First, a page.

With the digital age upon us, more and more people are capable of creating their own feature length films. That doesn’t mean they should and I can attest that many of the people in this category have crossed my path. Every one of them thinks their film is a masterpiece. They dream of a studio executive forking over millions of dollars to buy it, right after its big premiere at the Sundance Film Festival. Director Paul Osborne’s Official Rejection sheds light on the reality of the situation, revealing the dream to be a menagerie of ideals and corruption.
As a film festival programmer, I suppose that Official Rejection is geared toward me. Maybe aimed at is a better way to put it. After spending much of his time and money throwing his hat into the feature length film market, Paul Osborne and friend Scott Storm created there own independent film titled Ten ‘til Noon. After the dust settled on the production, Paul realizes that the real battle has yet to begin—convincing film festivals to grant it a premiere.
Depending on your level of knowledge, this documentary may be tremendous eye opener. I say this because many aspiring filmmakers seem oblivious to the nature of festivals. They wonder why their perfect film isn’t admitted, while a lesser film that happens to feature a star gets a world premiere. At its most essential, Official Rejection calls out Sundance. Long herald as the festival for the little guy looking to strike it big, Sundance has become consumed with economics. Gone are the days where an up and comer such as Kevin Smith can gain prestige let alone entry. Now the major studios are masquerading behind fronts designed to look like independent films. They premiere films at the festival even though they are locked for a theatrical run. The result has made it near impossible for guys like Paul to catch a break, but have also provided other opportunities in the form of festivals rising to meet the challenge of connecting independent filmmakers with an audience. After his rejection from Sundance, Paul travels the country in search of these gems.
The trials and tribulations of Paul are interesting, but the documentary comes to a fever pitch at the expense of a fellow film circuit adventurer. When a mismanaged film festival suffers technical problems, a movie screening is delayed for hours while its director tries to coerce the annoyed audience into waiting it out. With zero help from the festival staff, he becomes rightfully frustrated. It’s a moment that for the sake of a documentary is as a good as gold, but at the same time you grasp the weight of his ordeal. Here’s a man who has put his heart and soul into a project and just when he thought things were going to look up for him, he is derailed by the incompetence of others.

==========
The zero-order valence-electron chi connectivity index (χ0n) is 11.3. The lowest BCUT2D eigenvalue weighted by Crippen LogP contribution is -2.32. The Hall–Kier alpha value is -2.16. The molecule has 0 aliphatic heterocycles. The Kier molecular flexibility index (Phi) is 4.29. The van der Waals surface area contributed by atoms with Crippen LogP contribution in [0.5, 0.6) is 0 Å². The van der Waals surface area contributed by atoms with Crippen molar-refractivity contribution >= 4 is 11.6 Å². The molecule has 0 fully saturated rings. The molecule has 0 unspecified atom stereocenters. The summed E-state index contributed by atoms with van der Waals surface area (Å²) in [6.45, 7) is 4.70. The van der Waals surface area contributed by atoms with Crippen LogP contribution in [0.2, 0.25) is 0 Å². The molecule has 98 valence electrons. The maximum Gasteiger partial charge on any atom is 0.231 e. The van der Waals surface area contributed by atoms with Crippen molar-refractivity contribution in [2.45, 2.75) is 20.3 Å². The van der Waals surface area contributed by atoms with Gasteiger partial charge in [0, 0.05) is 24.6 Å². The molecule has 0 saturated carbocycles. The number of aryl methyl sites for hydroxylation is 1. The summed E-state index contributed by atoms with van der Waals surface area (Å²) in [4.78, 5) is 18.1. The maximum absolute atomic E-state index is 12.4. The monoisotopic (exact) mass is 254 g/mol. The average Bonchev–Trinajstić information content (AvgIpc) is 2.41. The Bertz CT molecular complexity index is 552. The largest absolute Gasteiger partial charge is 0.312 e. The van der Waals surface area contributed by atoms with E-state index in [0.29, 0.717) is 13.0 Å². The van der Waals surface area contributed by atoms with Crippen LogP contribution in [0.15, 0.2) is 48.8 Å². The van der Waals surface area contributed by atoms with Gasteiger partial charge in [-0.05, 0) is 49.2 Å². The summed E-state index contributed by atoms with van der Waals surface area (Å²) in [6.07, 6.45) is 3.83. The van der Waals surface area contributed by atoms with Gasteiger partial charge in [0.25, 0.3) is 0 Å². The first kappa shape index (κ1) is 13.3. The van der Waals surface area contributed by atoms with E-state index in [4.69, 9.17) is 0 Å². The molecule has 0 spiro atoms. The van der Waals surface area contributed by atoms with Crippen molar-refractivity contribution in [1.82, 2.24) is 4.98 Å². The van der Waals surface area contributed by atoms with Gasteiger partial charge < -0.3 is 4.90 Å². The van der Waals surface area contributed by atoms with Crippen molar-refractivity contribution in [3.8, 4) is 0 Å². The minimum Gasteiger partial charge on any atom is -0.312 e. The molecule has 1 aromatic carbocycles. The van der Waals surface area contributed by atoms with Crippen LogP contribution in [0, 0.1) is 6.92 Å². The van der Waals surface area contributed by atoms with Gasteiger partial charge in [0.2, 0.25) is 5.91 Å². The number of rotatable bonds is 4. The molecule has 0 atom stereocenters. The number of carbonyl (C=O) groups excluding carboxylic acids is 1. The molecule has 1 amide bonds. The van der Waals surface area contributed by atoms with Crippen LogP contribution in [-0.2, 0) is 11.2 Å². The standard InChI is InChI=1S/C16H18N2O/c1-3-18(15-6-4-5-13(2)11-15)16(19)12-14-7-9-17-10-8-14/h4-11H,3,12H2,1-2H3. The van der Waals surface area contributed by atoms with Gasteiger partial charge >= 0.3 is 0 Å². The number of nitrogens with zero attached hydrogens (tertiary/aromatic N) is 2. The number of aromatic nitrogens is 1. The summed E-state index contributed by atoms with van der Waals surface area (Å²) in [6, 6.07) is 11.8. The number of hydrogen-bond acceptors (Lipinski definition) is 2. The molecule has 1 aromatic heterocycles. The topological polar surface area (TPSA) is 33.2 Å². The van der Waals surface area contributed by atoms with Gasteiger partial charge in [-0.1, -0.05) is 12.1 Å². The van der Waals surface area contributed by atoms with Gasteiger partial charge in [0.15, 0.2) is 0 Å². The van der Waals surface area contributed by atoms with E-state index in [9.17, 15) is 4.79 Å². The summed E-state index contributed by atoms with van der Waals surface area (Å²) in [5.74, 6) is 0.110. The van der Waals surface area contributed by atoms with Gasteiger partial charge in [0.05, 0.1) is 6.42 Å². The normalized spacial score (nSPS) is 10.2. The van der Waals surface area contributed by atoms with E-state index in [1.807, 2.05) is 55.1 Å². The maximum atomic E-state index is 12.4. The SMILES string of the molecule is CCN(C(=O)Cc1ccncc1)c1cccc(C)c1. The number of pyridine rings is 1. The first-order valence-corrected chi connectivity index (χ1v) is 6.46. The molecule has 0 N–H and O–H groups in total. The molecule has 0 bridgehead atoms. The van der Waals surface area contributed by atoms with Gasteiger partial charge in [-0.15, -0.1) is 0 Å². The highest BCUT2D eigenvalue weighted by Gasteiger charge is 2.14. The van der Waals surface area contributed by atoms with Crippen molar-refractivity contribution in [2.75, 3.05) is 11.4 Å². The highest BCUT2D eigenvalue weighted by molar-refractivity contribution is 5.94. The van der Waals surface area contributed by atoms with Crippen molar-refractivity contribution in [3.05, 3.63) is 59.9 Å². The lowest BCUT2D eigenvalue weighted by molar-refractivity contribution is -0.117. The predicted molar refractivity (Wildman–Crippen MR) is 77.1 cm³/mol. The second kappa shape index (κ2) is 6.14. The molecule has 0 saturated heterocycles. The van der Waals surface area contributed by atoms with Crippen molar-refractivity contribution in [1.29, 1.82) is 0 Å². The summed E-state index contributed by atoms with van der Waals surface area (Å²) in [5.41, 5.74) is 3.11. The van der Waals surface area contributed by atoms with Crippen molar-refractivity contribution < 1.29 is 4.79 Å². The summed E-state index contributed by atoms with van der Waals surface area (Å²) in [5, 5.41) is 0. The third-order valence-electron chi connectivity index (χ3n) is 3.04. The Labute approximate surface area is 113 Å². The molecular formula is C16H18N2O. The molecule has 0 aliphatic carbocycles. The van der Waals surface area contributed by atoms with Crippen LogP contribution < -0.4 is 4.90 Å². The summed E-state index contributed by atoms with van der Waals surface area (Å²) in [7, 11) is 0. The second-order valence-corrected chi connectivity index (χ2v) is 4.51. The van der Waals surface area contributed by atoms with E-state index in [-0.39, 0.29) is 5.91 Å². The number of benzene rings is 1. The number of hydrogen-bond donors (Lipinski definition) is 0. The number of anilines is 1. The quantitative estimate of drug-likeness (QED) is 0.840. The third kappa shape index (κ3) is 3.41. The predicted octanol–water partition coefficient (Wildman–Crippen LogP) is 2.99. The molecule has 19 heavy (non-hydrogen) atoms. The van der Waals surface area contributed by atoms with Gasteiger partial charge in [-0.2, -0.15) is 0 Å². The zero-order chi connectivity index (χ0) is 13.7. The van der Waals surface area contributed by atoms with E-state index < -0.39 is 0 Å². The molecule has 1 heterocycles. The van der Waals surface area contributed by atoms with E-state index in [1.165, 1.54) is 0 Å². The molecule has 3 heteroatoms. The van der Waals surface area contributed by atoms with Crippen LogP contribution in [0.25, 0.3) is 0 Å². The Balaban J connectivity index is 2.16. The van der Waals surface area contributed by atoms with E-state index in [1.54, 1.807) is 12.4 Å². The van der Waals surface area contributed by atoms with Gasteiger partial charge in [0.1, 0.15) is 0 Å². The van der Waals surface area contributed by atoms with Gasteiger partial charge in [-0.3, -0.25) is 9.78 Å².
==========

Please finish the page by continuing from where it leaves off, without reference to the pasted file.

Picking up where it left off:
Though there are lows, don’t jump to the conclusion that Official Rejection is a showcase of flaws. During his festival circuit journey, Paul is met with many pleasant surprises. One fellow found on the street, who appeared to have blown him off, comes back to see the film twice. Some of the festivals he hadn’t heard of before treat the traveling filmmakers like royalty providing them with swag, assistants, and lodging.
I bet when Paul finished writing Ten ‘til Noon that he didn’t realize he would soon become a crafty documentary film director. From start to finish there are a slew of interviews with people of various stature in the industry. Some of them are famous, but the struggling provide the bulk of laughs. Many of the rejected filmmakers have come to accept reality with humor, reciting anecdotes that must had originally brought pain but now are lessons learned. Aesthetically, the nature of the film doesn’t put it in the same category as the Planet Earth series. The footage is a collection of varying quality, as it should be since this is a low budget guy on the go capturing panic with what he has available. The big name interviews are contrastingly shot with his upscale setup, but sound is for the most part audible and where it isn’t there are subtitles.
Official Rejection should be watched by anyone with an interest in the movie industry. It doesn’t matter if you want to direct films, act, or even program a festival; Official Rejection brings insight into the process of film distribution that entertains and enlightens. ***